Make sure to bring a pad or a mat for your dog to sit on. Dogs want traction. If their claws have nothing to grab, they feel vulnerable. This is particularly the case in Royalex and Polyethylene canoes, but also applies to composites.

Dogs like to occupy the front of the canoe. Often that means between the bow paddler’s legs or in the forward compartment of solo canoes.  They can be trained to stay in the center or rear, but those locations are not their natural inclination. Positive reinforcement, treats, and chew toys work wonders. The same works for encouraging the dog to sit or lie down, as opposed to shifting from side to side. Bench seats are great because they allow you to shift your weight to compensate for a dog’s restlessness.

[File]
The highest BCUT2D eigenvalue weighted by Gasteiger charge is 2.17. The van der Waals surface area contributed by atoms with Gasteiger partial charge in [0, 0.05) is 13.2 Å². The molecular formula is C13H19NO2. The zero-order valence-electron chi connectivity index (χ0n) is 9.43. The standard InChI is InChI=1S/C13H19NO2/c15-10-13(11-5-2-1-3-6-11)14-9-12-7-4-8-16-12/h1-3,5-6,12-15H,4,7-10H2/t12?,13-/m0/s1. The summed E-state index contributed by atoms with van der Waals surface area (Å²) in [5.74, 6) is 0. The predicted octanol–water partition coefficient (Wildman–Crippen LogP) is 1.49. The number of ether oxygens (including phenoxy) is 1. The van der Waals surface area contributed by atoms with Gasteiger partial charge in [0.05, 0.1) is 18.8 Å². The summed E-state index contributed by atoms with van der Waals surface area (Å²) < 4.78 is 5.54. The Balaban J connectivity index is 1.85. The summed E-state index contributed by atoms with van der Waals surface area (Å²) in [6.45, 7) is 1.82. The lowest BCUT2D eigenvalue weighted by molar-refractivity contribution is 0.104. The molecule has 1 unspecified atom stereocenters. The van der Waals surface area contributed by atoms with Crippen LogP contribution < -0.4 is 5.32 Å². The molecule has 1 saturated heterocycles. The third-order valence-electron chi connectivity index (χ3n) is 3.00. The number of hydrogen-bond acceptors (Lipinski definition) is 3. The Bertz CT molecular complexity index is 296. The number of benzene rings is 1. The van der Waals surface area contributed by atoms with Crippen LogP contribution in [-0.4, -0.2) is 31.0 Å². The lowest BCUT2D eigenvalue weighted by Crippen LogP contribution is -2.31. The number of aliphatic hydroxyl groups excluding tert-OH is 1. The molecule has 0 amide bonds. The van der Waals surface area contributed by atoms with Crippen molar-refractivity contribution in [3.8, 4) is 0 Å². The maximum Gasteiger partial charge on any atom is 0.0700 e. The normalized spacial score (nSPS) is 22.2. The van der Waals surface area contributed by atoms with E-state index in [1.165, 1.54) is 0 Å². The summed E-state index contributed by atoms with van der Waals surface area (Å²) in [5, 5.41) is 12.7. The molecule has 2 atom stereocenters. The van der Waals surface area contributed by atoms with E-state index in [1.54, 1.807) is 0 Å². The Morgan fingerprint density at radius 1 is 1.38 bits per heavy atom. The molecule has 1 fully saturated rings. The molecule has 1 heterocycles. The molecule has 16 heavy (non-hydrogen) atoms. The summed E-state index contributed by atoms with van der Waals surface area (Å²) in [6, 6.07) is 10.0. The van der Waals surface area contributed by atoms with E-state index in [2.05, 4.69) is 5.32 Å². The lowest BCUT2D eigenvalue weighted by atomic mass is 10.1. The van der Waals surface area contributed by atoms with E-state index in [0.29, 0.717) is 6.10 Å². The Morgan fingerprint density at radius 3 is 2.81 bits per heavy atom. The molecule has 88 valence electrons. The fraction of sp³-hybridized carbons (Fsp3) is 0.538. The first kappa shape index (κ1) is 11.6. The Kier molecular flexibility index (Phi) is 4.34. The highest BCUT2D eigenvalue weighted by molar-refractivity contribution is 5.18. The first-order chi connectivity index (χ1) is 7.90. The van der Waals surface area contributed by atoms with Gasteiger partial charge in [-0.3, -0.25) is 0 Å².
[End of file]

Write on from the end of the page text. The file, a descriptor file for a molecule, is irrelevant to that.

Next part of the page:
If you paddle during tick season, make sure your dog is protected. And if the dog sleeps in the tent with you, make sure you’re protected. Every tick your dog picks up during the day will migrate onto whomever sleeps next to the dog at night.

Dogs are wonderful paddling companions, especially if someone else gets their ticks.